Bit-banging the AD9833 DDS module

By | December 10, 2015

I bought an AD9833 DDS module from China – you know the one:


I wanted to control it from an Atmel ATtiny and my weapon of choice was the ATtiny44. Now I could just have easily used an ATtiny2313 (both devices are 14-pin), but I didn’t – and I went on and built a PCB.

So when I came to program the ATtiny44, I realised it does not have a proper USART-SPI-mode (which the ‘2313 does). The ATtiny44 (along with the ’24 and ’84 variants and the ATtiny85) just have the USI hardware module which can be crow-barred into service as an SPI master with some heavy lifting.

Well I tried three different software libraries to try and talk to the AD9833 and failed miserably on all three counts. Getting desperate, I decided to bit-bang the AD9833 to see if it was actually working. The bit-bang worked perfectly first time and – as I do not need to write to the AD9833 at any great speed – I decided to implement the bit-bang code and forget trying to get a library to work for now – although no doubt I will need to revisit the library again at some point.

This code should work on pretty much any Atmel Tiny or Mega processor.

Basically, we need a processor which is running at a decent speed (8MHz in my case) and any three pins: chip-select, data and clock. We manipulate these pins in accordance with the timing  and level requirements of the AD9833 datasheet. Level requirements are: chip-select is active low, clock is normally high and data is clocked on the falling edge of the clock. Data is clocked out MSB first.

We are following the software protocol in application note AN-1070; so to get the AD9833 to output a sinewave we need to send:

  • 0x2100 – put the AD9833 into reset and tell it to accept 14bit words
  • 0xnnnn – Lo word of the set-frequency-instruction
  • 0xnnnn – Hi word of the set-frequency-instruction
  • 0xC000 – set the phase angle to zero
  • 0x2000 – take the AD9833 out of reset and output sinewave

There is a formula on the application note to calculate the frequency Lo word and Hi word for any given frequency. I wrote a spreadsheet to work these numbers out for you. You can download the spreadsheet or use the php calculator wot I wrote.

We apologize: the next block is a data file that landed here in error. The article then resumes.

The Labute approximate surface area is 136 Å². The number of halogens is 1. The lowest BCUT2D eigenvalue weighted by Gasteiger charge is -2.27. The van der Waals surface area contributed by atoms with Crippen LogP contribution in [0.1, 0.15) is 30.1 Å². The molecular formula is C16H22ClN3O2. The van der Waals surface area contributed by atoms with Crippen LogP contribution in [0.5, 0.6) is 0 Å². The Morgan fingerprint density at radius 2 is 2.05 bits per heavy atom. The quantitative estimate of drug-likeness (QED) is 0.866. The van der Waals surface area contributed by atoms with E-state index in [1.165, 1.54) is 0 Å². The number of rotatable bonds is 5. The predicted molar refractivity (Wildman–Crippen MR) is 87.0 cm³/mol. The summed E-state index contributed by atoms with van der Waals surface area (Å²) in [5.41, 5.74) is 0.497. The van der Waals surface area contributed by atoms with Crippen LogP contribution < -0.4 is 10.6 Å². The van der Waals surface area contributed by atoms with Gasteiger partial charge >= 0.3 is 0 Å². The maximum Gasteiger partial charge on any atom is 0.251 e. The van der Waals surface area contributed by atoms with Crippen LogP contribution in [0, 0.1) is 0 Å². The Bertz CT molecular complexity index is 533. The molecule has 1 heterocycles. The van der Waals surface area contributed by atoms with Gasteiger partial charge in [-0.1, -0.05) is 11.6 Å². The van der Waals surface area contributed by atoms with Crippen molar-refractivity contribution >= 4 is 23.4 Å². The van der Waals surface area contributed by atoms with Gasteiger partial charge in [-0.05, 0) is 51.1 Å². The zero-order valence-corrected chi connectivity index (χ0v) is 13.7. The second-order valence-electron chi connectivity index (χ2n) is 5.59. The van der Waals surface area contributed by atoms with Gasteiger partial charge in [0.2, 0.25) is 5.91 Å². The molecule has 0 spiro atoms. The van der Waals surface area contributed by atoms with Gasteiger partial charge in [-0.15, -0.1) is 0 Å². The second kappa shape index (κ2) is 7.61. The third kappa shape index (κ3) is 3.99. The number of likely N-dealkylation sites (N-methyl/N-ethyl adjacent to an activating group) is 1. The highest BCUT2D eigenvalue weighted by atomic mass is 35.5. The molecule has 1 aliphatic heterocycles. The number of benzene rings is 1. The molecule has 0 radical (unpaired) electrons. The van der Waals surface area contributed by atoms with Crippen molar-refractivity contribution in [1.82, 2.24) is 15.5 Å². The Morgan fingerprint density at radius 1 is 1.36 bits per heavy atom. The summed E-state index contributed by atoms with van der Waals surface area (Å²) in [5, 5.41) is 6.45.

So, let’s say we want to output a sinewave at 1000Hz. We use one of the resources above to find the register values, which are low = 0x69F1 and high = 0x4000 (assuming your module has a 25MHz crystal/oscillator fitted!).

You can download the code below as a .c text file.

If you are using Arduino, you can change SET(DDRA,ddsDataPin) to pinMode(ddsDataPin,OUTPUT) and SET(PORTA,ddsDataPin) to digitalWrite(ddsDataPin,HIGH), etc.

The ASM_NOP() function gives a single processor cycle delay (no-operation).

Have fun.


#define F_CPU 8000000UL

#include <avr/io>
#include <inttypes.h>

#define ddsSelectPin PA0
#define ddsClockPin PA2
#define ddsDataPin PA3

#define ASM_NOP() asm volatile ("nop" :: )
#define SET(x,y) (x|=(1<<y))
#define CLEAR(x,y) (x&=(~(1<<y)))
#define CHECK(x,y) (x&(1<<y))
#define TOGGLE(x,y) (x^=(1<<y))

uint16_t freqLoWord = 0x69F1; //what sample frequency is this? 1kHz!
uint16_t freqHiWord = 0x4000;

void setDDR(void) {
  //set data direction (1 = output)
  SET(DDRA, ddsSelectPin); //output
  SET(DDRA, ddsDataPin); //output
  SET(DDRA, ddsClockPin); //output
  //pullups and initial states
  SET(PORTA, ddsSelectPin); //high = unselected
  SET(PORTA, ddsClockPin); //high = idle

void writeSPI(uint16_t word) {
  for (uint8_t i = 0; i < 16 ; i++) {
    if(word & 0x8000) SET(PORTA,ddsDataPin); //bit is 1, set high
    else CLEAR(PORTA,ddsDataPin); //bit is 0, set low
    CLEAR(PORTA,ddsClockPin); //data is valid on falling edge
    word = word<<1; //shift left by 1 bit
CLEAR(PORTA,ddsDataPin); //idle low

void writeDDS() {
  CLEAR(PORTA, ddsSelectPin); //low = selected
  writeSPI(0x2100); // enable 16bit words and set reset bit
  writeSPI(0xC000); // set phase register to zero
  writeSPI(0x2000); // clear reset bit =&gt; audio on
  SET(PORTA, ddsSelectPin); //high = deselected

void setup(void) {

int main(void) {
  return 0;

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